A study published in the International Journal of Environmental Research and Public Health, based on a nationwide survey in the US, also found no relationship between having a pet and the risk of death. 14
The field of animal human interactions is still young and is limited by the absence of randomized trials to confirm that pet ownership is the cause (rather than just an association) of the different observations among pet owners and non-owners. However, the wealth of available evidence suggests that pet ownership could boost both mental and physical health.
1. Beetz A, Uvnäs-Moberg K, Julius H, Kotrschal K. Psychosocial and psychophysiological effects of human-animal interactions: The possible role of oxytocin. Front Psychol. 2012;3(JUL):234. doi:10.3389/fpsyg.2012.00234
2. Minatoya M, Araki A, Miyashita C, et al. Cat and dog ownership in early life and infant development: A prospective birth cohort study of Japan environment and children’s study. Int J Environ Res Public Health. 2020;17(1). doi:10.3390/ijerph17010205
3. Wenden EJ, Lester L, Zubrick SR, Ng M, Christian HE. The relationship between dog ownership, dog play, family dog walking, and pre-schooler social–emotional development: findings from the PLAYCE observational study. Pediatr Res. July 2020:1-7. doi:10.1038/s41390-020-1007-2
4. Purewal R, Christley R, Kordas K, et al. Companion animals and child/adolescent development: A systematic review of the evidence. Int J Environ Res Public Health. 2017;14(3). doi:10.3390/ijerph14030234
5. Brooks HL, Rushton K, Lovell K, et al. The power of support from companion animals for people living with mental health problems: A systematic review and narrative synthesis of the evidence. BMC Psychiatry. 2018;18(1):31. doi:10.1186/s12888-018-1613-2
6. Levine GN, Allen K, Braun LT, et al. Pet ownership and cardiovascular risk: A scientific statement from the American Heart Association. Circulation. 2013;127(23):2353-2363. doi:10.1161/CIR.0b013e31829201e1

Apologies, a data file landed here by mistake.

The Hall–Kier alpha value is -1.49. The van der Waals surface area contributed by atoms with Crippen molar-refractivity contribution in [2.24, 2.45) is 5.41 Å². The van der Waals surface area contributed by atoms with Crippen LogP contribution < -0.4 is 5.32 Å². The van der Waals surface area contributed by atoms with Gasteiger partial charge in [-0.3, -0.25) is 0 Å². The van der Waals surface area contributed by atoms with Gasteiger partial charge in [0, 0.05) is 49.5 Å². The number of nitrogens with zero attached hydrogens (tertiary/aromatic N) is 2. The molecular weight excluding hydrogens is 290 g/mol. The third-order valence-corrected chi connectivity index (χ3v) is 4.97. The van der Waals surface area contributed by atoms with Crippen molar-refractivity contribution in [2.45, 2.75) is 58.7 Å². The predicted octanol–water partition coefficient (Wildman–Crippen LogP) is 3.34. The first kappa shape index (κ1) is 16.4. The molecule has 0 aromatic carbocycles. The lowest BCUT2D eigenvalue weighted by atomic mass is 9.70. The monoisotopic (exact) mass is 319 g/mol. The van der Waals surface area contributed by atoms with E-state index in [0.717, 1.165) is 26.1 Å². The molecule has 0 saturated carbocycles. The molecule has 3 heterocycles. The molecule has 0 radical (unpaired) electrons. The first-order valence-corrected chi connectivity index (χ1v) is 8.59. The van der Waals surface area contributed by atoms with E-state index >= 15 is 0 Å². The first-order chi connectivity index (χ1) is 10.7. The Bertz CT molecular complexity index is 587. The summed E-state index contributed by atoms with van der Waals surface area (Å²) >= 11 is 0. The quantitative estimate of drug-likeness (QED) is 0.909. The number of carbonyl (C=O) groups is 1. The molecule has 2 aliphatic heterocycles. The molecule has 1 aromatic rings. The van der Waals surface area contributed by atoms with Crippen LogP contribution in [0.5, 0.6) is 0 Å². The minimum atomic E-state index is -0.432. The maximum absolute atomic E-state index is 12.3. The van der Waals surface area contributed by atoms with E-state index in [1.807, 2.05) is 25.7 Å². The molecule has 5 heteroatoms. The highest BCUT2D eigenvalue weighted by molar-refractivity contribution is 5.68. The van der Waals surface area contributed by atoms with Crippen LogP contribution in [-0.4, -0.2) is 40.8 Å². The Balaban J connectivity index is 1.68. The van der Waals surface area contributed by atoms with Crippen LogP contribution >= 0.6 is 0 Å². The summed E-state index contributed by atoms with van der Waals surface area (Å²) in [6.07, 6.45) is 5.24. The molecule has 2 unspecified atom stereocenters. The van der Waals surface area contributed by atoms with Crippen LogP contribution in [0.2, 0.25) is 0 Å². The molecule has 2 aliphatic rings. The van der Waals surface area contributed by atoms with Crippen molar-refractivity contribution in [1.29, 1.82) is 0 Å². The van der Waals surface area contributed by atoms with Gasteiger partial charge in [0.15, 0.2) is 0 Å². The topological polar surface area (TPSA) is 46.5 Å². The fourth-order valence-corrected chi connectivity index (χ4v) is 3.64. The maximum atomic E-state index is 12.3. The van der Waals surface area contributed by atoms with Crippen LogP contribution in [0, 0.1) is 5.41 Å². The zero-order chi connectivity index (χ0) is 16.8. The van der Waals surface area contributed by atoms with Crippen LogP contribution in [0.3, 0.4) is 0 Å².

7. Krittanawong C, Kumar A, Wang Z, Jneid H, Virani SS, Levine GN. Pet Ownership and Cardiovascular Health in the US General Population. Am J Cardiol. 2020;125(8):1158-1161. doi:10.1016/j.amjcard.2020.01.030
8. Anderson WP, Reid CM, Jennings GL. Pet ownership and risk factors for cardiovascular disease. Med J Aust. 1992;157(5):298-301. doi:10.5694/j.1326-5377.1992.tb137178.x
9. Exercise: A drug-free approach to lowering high blood pressure – Mayo Clinic. https://www.mayoclinic.org/diseases-conditions/high-blood-pressure/in-depth/high-blood-pressure/art-20045206. Accessed October 10, 2020.
10. Mann S, Beedie C, Jimenez A. Differential effects of aerobic exercise, resistance training and combined exercise modalities on cholesterol and the lipid profile: review, synthesis and recommendations. Sport Med. 2014;44(2):211-221. doi:10.1007/s40279-013-0110-5
11. Cherniack EP, Cherniack AR. Assessing the benefits and risks of owning a pet. CMAJ. 2015;187(10):715-716. doi:10.1503/cmaj.150274
12. Westgarth C, Christley RM, Jewell C, German AJ, Boddy LM, Christian HE. Dog owners are more likely to meet physical activity guidelines than people without a dog: An investigation of the association between dog ownership and physical activity levels in a UK community. Sci Rep. 2019;9(1):1-10. doi:10.1038/s41598-019-41254-6
13. Yeh TL, Lei W Te, Liu SJ, Chien KL. A modest protective association between pet ownership and cardiovascular diseases: A systematic review and meta-analysis. PLoS One. 2019;14(5). doi:10.1371/JOURNAL.PONE.0216231
14. Gillum RF, Obisesan TO. Living with companion animals, physical activity and mortality in a U.S. national cohort. Int J Environ Res Public Health. 2010;7(6):2452-2459. doi:10.3390/ijerph7062452